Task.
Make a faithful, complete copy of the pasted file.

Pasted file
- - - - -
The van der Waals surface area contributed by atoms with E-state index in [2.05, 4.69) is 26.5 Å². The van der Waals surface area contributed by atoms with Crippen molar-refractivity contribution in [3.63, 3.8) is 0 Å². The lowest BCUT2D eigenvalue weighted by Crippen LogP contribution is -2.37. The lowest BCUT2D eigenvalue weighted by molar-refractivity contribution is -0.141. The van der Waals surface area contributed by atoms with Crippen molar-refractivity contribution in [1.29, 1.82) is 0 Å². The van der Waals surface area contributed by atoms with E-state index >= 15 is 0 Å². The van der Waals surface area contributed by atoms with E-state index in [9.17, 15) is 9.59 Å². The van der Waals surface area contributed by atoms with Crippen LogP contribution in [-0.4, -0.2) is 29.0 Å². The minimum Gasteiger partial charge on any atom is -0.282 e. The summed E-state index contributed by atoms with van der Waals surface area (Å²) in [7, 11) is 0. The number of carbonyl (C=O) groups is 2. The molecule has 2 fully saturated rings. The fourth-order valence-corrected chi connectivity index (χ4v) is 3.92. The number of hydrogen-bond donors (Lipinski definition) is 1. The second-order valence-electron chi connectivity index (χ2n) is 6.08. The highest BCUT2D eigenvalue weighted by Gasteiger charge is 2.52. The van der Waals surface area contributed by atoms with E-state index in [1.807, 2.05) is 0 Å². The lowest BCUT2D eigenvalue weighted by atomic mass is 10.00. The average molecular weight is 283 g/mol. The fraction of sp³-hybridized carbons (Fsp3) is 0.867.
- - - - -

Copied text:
The van der Waals surface area contributed by atoms with E-state index in [2.05, 4.69) is 26.5 Å². The van der Waals surface area contributed by atoms with Crippen molar-refractivity contribution in [3.63, 3.8) is 0 Å². The lowest BCUT2D eigenvalue weighted by Crippen LogP contribution is -2.37. The lowest BCUT2D eigenvalue weighted by molar-refractivity contribution is -0.141. The van der Waals surface area contributed by atoms with Crippen molar-refractivity contribution in [1.29, 1.82) is 0 Å². The van der Waals surface area contributed by atoms with E-state index >= 15 is 0 Å². The van der Waals surface area contributed by atoms with E-state index in [9.17, 15) is 9.59 Å². The van der Waals surface area contributed by atoms with Crippen LogP contribution in [-0.4, -0.2) is 29.0 Å². The minimum Gasteiger partial charge on any atom is -0.282 e. The summed E-state index contributed by atoms with van der Waals surface area (Å²) in [7, 11) is 0. The number of carbonyl (C=O) groups is 2. The molecule has 2 fully saturated rings. The fourth-order valence-corrected chi connectivity index (χ4v) is 3.92. The number of hydrogen-bond donors (Lipinski definition) is 1. The second-order valence-electron chi connectivity index (χ2n) is 6.08. The highest BCUT2D eigenvalue weighted by Gasteiger charge is 2.52. The van der Waals surface area contributed by atoms with E-state index in [1.807, 2.05) is 0 Å². The lowest BCUT2D eigenvalue weighted by atomic mass is 10.00. The average molecular weight is 283 g/mol. The fraction of sp³-hybridized carbons (Fsp3) is 0.867.